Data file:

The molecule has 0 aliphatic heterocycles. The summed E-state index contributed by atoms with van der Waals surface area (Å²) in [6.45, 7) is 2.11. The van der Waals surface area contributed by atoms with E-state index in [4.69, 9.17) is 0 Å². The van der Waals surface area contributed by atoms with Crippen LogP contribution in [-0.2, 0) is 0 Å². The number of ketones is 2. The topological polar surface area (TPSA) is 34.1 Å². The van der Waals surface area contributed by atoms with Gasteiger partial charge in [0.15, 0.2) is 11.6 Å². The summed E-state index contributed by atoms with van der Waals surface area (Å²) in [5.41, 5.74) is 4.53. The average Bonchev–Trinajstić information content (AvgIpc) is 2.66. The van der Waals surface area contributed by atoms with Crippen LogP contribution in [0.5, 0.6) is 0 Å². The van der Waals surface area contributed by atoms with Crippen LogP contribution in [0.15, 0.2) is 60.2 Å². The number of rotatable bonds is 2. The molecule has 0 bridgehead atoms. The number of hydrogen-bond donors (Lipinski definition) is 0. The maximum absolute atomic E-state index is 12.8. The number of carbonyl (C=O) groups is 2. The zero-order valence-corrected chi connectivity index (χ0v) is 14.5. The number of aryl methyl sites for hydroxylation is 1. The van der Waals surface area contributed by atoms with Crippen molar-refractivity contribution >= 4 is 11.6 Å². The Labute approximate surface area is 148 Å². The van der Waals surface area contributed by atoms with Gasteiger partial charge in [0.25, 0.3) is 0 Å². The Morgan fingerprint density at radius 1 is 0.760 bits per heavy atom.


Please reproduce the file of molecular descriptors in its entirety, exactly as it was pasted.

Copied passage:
The molecule has 0 aliphatic heterocycles. The summed E-state index contributed by atoms with van der Waals surface area (Å²) in [6.45, 7) is 2.11. The van der Waals surface area contributed by atoms with E-state index in [4.69, 9.17) is 0 Å². The van der Waals surface area contributed by atoms with Crippen LogP contribution in [-0.2, 0) is 0 Å². The number of ketones is 2. The topological polar surface area (TPSA) is 34.1 Å². The van der Waals surface area contributed by atoms with Gasteiger partial charge in [0.15, 0.2) is 11.6 Å². The summed E-state index contributed by atoms with van der Waals surface area (Å²) in [5.41, 5.74) is 4.53. The average Bonchev–Trinajstić information content (AvgIpc) is 2.66. The van der Waals surface area contributed by atoms with Crippen LogP contribution in [0.5, 0.6) is 0 Å². The van der Waals surface area contributed by atoms with Crippen LogP contribution in [0.15, 0.2) is 60.2 Å². The number of rotatable bonds is 2. The molecule has 0 bridgehead atoms. The number of hydrogen-bond donors (Lipinski definition) is 0. The maximum absolute atomic E-state index is 12.8. The number of carbonyl (C=O) groups is 2. The zero-order valence-corrected chi connectivity index (χ0v) is 14.5. The number of aryl methyl sites for hydroxylation is 1. The van der Waals surface area contributed by atoms with Crippen molar-refractivity contribution >= 4 is 11.6 Å². The Labute approximate surface area is 148 Å². The van der Waals surface area contributed by atoms with Gasteiger partial charge in [0.25, 0.3) is 0 Å². The Morgan fingerprint density at radius 1 is 0.760 bits per heavy atom.